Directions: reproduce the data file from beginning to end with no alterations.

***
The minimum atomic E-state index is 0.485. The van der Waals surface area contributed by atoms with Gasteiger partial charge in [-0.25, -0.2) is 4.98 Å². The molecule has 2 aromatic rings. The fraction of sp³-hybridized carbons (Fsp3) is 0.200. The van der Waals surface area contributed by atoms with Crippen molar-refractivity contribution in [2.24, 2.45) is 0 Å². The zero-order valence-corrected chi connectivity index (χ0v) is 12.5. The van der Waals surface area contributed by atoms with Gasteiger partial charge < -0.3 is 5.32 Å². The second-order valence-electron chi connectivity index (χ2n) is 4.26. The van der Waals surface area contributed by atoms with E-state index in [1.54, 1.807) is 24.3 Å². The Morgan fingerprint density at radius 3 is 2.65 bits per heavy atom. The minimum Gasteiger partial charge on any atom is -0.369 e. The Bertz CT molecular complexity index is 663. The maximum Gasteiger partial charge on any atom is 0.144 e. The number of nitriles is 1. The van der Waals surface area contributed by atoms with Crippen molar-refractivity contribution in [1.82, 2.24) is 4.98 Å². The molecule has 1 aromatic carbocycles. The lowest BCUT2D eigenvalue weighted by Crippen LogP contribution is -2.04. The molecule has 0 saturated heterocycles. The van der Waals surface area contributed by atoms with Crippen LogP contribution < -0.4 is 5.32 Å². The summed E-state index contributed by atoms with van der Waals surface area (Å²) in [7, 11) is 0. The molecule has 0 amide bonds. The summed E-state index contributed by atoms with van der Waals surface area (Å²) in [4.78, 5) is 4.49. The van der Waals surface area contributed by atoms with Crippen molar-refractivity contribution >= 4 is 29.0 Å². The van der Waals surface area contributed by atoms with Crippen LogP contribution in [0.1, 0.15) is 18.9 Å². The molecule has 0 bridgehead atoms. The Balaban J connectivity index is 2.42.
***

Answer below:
The minimum atomic E-state index is 0.485. The van der Waals surface area contributed by atoms with Gasteiger partial charge in [-0.25, -0.2) is 4.98 Å². The molecule has 2 aromatic rings. The fraction of sp³-hybridized carbons (Fsp3) is 0.200. The van der Waals surface area contributed by atoms with Crippen molar-refractivity contribution in [2.24, 2.45) is 0 Å². The zero-order valence-corrected chi connectivity index (χ0v) is 12.5. The van der Waals surface area contributed by atoms with Gasteiger partial charge < -0.3 is 5.32 Å². The second-order valence-electron chi connectivity index (χ2n) is 4.26. The van der Waals surface area contributed by atoms with E-state index in [1.54, 1.807) is 24.3 Å². The Morgan fingerprint density at radius 3 is 2.65 bits per heavy atom. The minimum Gasteiger partial charge on any atom is -0.369 e. The Bertz CT molecular complexity index is 663. The maximum Gasteiger partial charge on any atom is 0.144 e. The number of nitriles is 1. The van der Waals surface area contributed by atoms with Crippen molar-refractivity contribution in [1.82, 2.24) is 4.98 Å². The molecule has 1 aromatic carbocycles. The lowest BCUT2D eigenvalue weighted by Crippen LogP contribution is -2.04. The molecule has 0 saturated heterocycles. The van der Waals surface area contributed by atoms with Crippen LogP contribution < -0.4 is 5.32 Å². The summed E-state index contributed by atoms with van der Waals surface area (Å²) in [7, 11) is 0. The molecule has 0 amide bonds. The summed E-state index contributed by atoms with van der Waals surface area (Å²) in [4.78, 5) is 4.49. The van der Waals surface area contributed by atoms with Crippen molar-refractivity contribution >= 4 is 29.0 Å². The van der Waals surface area contributed by atoms with Crippen LogP contribution in [0.1, 0.15) is 18.9 Å². The molecule has 0 bridgehead atoms. The Balaban J connectivity index is 2.42.